## Example 2.3.12: Sum of Squares and Cubes |

Prove the following statements via induction: |

Actually, as the story goes, the young Gauss, who later became a famous mathematician, was once in grade school. His teacher, who did not want to teach anything, asked his students to compute the sum of the first 100 integers, thinking that this would give him plenty of time to read a newspaper. However, after a few seconds the young Gauss came up with the correct answer, much to the dismay of his teacher.

How was Gauss able to find the answer so quickly ? He certainly
did not know about induction, so he used the following trick.
We want to find *1 + 2 + 3 + ... + n-1 + n*. Instead of
finding that sum once, we compute it twice, calling the unknown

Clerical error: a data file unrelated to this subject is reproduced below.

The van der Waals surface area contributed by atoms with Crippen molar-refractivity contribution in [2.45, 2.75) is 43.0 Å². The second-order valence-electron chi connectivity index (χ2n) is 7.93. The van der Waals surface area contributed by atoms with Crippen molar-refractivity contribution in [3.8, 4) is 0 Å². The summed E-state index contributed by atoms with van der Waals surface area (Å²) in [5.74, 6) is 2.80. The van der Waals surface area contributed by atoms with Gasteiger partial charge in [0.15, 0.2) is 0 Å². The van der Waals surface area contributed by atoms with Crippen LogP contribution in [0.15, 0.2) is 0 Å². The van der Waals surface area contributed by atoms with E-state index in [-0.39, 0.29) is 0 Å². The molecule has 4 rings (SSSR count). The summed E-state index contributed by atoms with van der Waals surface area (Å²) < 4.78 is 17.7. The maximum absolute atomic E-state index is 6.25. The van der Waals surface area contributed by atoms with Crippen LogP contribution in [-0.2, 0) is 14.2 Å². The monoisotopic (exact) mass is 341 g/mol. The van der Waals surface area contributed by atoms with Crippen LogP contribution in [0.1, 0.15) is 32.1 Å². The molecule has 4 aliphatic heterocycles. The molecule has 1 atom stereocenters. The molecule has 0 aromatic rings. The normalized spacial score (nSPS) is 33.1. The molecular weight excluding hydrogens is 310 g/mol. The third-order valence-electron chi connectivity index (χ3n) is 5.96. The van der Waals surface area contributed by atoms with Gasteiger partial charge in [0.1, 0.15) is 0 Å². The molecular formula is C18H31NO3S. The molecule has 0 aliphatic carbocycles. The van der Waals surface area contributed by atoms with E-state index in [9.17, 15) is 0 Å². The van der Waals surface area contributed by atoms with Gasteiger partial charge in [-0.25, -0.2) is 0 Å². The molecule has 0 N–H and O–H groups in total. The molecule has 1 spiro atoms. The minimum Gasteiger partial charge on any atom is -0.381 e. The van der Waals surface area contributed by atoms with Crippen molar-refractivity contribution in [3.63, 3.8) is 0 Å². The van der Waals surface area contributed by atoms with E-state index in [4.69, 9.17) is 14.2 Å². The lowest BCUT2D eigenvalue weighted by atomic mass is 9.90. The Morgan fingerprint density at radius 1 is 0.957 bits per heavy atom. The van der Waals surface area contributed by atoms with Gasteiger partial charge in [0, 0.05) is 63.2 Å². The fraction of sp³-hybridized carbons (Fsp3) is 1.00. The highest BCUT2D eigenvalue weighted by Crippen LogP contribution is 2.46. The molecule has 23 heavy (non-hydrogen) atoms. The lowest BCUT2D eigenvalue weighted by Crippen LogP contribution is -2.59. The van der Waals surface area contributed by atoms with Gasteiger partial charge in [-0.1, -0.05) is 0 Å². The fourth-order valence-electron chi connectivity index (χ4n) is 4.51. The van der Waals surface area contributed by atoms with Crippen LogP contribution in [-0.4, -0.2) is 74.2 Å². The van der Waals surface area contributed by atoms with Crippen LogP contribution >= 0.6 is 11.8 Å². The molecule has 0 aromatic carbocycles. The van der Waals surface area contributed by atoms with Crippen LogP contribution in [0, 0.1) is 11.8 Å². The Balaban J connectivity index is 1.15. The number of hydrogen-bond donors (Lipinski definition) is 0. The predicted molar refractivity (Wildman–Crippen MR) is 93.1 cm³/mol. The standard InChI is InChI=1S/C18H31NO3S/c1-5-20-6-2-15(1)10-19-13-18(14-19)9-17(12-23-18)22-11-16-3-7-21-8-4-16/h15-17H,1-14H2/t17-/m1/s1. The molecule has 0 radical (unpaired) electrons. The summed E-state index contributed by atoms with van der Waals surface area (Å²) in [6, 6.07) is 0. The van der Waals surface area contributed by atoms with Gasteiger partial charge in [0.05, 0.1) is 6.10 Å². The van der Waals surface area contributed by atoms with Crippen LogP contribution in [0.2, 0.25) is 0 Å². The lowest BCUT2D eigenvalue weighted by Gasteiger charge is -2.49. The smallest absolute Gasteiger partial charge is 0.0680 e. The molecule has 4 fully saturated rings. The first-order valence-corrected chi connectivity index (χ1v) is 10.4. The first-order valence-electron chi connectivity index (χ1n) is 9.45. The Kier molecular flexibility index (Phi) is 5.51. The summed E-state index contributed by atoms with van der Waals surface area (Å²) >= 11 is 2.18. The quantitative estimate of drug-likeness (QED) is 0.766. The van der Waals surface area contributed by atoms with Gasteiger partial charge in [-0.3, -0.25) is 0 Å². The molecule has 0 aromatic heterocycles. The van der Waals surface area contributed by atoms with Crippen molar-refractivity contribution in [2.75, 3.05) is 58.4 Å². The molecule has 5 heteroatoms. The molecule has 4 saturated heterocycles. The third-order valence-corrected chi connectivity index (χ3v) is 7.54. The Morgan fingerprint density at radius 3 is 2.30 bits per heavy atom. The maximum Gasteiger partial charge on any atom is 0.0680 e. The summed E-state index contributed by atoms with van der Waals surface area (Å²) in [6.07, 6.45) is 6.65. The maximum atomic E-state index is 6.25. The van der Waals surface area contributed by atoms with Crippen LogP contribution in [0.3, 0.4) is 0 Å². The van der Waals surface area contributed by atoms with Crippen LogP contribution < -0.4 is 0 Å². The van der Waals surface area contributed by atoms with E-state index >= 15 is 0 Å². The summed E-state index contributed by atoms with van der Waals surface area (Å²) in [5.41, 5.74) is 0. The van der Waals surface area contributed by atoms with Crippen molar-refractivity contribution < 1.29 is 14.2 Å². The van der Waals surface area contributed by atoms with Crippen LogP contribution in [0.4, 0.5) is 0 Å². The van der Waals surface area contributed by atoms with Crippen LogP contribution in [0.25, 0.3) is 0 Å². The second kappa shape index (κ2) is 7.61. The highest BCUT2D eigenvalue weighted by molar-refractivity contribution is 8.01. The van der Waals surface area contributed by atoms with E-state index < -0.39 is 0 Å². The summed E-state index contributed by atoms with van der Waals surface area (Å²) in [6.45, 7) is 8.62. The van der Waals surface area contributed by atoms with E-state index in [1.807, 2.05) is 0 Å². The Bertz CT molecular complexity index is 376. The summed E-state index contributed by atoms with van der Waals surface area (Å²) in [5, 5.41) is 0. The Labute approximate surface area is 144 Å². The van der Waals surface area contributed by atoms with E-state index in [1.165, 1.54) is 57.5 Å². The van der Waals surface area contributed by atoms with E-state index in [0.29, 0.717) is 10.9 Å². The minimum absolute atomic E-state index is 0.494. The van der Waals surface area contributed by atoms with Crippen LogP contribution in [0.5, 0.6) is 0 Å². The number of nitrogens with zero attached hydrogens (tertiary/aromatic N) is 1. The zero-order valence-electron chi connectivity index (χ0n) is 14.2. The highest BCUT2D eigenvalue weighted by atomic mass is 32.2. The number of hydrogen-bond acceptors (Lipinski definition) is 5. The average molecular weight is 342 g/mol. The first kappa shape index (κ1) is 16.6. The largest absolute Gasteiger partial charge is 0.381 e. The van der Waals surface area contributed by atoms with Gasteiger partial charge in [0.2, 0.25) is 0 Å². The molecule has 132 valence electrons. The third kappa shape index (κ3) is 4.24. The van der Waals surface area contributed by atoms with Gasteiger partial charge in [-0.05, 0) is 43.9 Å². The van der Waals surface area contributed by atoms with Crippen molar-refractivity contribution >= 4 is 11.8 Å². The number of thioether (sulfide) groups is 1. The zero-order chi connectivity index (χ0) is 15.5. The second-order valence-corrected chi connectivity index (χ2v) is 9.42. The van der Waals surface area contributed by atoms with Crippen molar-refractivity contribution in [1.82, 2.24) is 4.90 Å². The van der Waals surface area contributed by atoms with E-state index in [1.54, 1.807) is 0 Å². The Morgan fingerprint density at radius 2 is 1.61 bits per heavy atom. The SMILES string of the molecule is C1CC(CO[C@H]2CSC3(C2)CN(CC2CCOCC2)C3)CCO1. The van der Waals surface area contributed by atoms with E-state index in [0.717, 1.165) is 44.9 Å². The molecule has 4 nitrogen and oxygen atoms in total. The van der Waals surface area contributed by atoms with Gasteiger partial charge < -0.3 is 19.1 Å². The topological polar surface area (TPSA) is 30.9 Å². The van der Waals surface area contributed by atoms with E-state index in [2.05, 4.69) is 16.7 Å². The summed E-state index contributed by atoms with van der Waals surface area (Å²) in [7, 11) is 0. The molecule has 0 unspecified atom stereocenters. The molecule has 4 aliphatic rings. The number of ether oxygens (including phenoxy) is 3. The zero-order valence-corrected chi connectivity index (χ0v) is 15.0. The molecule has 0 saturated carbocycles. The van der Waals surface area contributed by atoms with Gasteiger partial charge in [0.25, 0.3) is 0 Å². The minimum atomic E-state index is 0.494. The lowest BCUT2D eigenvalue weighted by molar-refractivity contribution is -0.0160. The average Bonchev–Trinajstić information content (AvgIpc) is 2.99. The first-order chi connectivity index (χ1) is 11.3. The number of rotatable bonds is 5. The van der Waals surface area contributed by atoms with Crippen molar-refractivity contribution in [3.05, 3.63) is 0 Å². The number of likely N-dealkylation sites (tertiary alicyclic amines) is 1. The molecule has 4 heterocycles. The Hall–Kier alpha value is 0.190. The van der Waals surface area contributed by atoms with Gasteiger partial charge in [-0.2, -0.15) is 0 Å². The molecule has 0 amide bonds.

answer *S*. We list the numbers once in forward and
once in backward order:

Each column except the last adds up to

1 + 2 + 3 + ... + (n-1) + n = S n + (n-1) + (n-2) + ... + 2 + 1 = S

from which the result follows.n (n+1) = 2 S

**2.** Let's prove the second statement via induction.

Property *Q(n)*:

Check1 + 2^{2}+ 3^{2}+ ... + n^{2}=

which is true. Now assume1 = 1 × 2 × 3 / 6 = 1

The last expression is exactly property Q(n+1), which finishes the induction proof.1 + 2^{2}+ 3^{2}+ ... + n^{2}+ (n+1)^{2}=

= + (n+1)^{2}=

= =

= =

=

**3.** We will - of course - leave the third statement as an
exercise. It may be that the last step requires some factorization
that may or may not be easy to do. Instead, try working your way
'backward'. For example, instead of trying to factor an expression
such as *2 n ^{2} + 7n + 6*, you could start with
the answer you are hoping to get, in this case